Note: This is a guest post by Stu of Improved Lives.
In the last few years the psychological study of happiness has experienced amazing growth. Happiness, once a subject that barely got any attention from researchers, has become a topic that makes the news over and over again and is the subject of many new and fascinating personal growth books.
I believe that one of the most fascinating and important things to come out of all this new and exciting research on happiness is the fact that our level of happiness is the result of three different things:
- 50% of our happiness comes from our genetics – This one is fairly self-explanatory. Some of us are simply pre-programmed to be happier than others.
- 10% of our happiness comes from our circumstances – Our circumstances are what I like to call our ‘census info’. Your age, how much money you make, which country you live in, your job, your neighborhood, your education, whether you’re religious or not, these are your circumstances.
- 40% of our happiness comes from our intentional activities – Our intentional activities are the things we do day to day. A tasty meal for dinner could be an intentional activity, and so could a nice relaxing walk in the park.
These are the things that determine how happy (or how unhappy) we are.
Looking at that list though, the only thing that is easy to change is the intentional activities. It is simply impossible to change our genetics, and changing our circumstances is difficult and probably not worth the effort since it only accounts for 10% of our happiness.
Clearly, to change our happiness levels we need to focus not on the future but on what is happening right now.
How to Squeeze More Happiness Out of Intentional Activities
In an extremely interesting study (Is it possible to become happier? (And if so, how?) by Sheldon, K. M., & Lyubomirsky, S) of how intentional activities can be tweaked for maximum happiness levels, it was found that to achieve those maximum happiness levels four things should be done:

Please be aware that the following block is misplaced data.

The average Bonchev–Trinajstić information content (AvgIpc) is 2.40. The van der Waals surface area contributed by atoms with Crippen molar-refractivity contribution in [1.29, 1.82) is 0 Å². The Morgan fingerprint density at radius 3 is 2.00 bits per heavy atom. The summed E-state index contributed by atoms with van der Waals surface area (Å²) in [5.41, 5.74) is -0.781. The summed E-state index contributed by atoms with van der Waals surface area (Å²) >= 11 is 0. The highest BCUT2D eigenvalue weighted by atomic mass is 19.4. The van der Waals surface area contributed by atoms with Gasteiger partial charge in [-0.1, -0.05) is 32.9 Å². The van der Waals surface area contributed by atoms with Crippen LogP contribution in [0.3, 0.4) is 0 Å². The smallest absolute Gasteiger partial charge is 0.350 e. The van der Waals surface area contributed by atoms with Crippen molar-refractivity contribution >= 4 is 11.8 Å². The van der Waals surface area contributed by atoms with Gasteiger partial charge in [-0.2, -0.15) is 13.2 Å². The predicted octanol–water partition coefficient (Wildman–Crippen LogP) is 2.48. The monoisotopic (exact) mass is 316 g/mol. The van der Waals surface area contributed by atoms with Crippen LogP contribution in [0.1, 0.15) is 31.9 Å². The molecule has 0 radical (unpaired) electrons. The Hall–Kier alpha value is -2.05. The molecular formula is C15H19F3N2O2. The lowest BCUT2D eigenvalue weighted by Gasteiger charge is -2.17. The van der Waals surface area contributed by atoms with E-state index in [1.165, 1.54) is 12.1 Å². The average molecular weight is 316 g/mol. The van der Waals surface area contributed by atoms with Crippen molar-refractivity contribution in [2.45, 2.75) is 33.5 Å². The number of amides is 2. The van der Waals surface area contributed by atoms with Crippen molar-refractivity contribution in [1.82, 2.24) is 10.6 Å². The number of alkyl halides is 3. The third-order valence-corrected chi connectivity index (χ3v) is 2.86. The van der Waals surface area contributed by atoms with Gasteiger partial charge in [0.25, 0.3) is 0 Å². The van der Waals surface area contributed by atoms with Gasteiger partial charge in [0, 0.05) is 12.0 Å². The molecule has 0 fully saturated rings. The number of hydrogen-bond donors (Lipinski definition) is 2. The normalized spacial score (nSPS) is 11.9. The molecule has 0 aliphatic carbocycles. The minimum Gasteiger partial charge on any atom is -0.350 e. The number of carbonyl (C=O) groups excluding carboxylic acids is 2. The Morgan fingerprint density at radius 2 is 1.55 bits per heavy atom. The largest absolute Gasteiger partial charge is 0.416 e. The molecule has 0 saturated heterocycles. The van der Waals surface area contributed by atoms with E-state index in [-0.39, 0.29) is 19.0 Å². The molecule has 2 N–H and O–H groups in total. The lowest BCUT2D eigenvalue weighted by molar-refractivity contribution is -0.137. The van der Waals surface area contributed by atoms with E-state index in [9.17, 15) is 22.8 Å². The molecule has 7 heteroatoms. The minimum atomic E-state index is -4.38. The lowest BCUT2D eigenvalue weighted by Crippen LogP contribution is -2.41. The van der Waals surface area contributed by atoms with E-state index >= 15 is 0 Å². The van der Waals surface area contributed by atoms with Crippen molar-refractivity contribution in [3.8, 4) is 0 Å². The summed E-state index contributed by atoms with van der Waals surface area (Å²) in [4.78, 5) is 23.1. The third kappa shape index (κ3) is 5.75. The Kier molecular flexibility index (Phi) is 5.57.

- Be persistent – It was found that happiness, like all good things in life, is not easy to achieve. Happiness takes work. You should remember, however, that if you do activities that fit well with your interests and your personality they will seem less like work and more like play.
- Know you can become happier – The researchers in this study found that “if people do not want to become happier, do not believe it is possible, or are not willing to invest the energy, then their happiness level is unlikely to change.”
- Be spontaneous – In psychology there is a phenomenon known as hedonic adaptation. It means that the amount of happiness you can extract from an activity gradually diminishes. To forestall this, try not to make the activities you do regularized. Instead, do them as you feel like it, and do it all at once; gorge on the activities that make you happy, don’t hold back!
- Embrace variety – Another essential way to fight hedonic adaptation is to make your activities new and novel by changing things about them such as where, when, and with who you do these activities. Be on the look out as well for other kinds of variation you can add.